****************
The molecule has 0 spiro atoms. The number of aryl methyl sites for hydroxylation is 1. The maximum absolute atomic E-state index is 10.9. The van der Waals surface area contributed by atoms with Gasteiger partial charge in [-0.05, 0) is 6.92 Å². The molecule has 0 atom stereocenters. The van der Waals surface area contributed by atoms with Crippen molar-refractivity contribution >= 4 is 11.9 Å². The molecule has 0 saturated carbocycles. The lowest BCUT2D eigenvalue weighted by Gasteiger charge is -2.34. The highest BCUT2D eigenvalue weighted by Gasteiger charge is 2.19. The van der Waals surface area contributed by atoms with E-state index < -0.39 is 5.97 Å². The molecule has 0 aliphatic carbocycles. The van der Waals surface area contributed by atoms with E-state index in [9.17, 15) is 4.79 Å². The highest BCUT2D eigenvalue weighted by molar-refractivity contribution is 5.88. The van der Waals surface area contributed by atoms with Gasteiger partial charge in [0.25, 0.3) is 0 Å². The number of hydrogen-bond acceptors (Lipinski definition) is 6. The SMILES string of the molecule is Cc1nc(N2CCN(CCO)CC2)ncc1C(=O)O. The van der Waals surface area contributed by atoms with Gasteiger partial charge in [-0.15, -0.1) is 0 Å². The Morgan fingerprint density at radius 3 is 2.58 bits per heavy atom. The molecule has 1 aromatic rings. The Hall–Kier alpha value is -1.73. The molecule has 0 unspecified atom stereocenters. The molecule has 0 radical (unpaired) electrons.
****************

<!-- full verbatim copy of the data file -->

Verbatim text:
The molecule has 0 spiro atoms. The number of aryl methyl sites for hydroxylation is 1. The maximum absolute atomic E-state index is 10.9. The van der Waals surface area contributed by atoms with Gasteiger partial charge in [-0.05, 0) is 6.92 Å². The molecule has 0 atom stereocenters. The van der Waals surface area contributed by atoms with Crippen molar-refractivity contribution >= 4 is 11.9 Å². The molecule has 0 saturated carbocycles. The lowest BCUT2D eigenvalue weighted by Gasteiger charge is -2.34. The highest BCUT2D eigenvalue weighted by Gasteiger charge is 2.19. The van der Waals surface area contributed by atoms with E-state index < -0.39 is 5.97 Å². The molecule has 0 aliphatic carbocycles. The van der Waals surface area contributed by atoms with E-state index in [9.17, 15) is 4.79 Å². The highest BCUT2D eigenvalue weighted by molar-refractivity contribution is 5.88. The van der Waals surface area contributed by atoms with Gasteiger partial charge in [0.25, 0.3) is 0 Å². The number of hydrogen-bond acceptors (Lipinski definition) is 6. The SMILES string of the molecule is Cc1nc(N2CCN(CCO)CC2)ncc1C(=O)O. The van der Waals surface area contributed by atoms with Gasteiger partial charge in [-0.15, -0.1) is 0 Å². The Morgan fingerprint density at radius 3 is 2.58 bits per heavy atom. The molecule has 1 aromatic rings. The Hall–Kier alpha value is -1.73. The molecule has 0 unspecified atom stereocenters. The molecule has 0 radical (unpaired) electrons.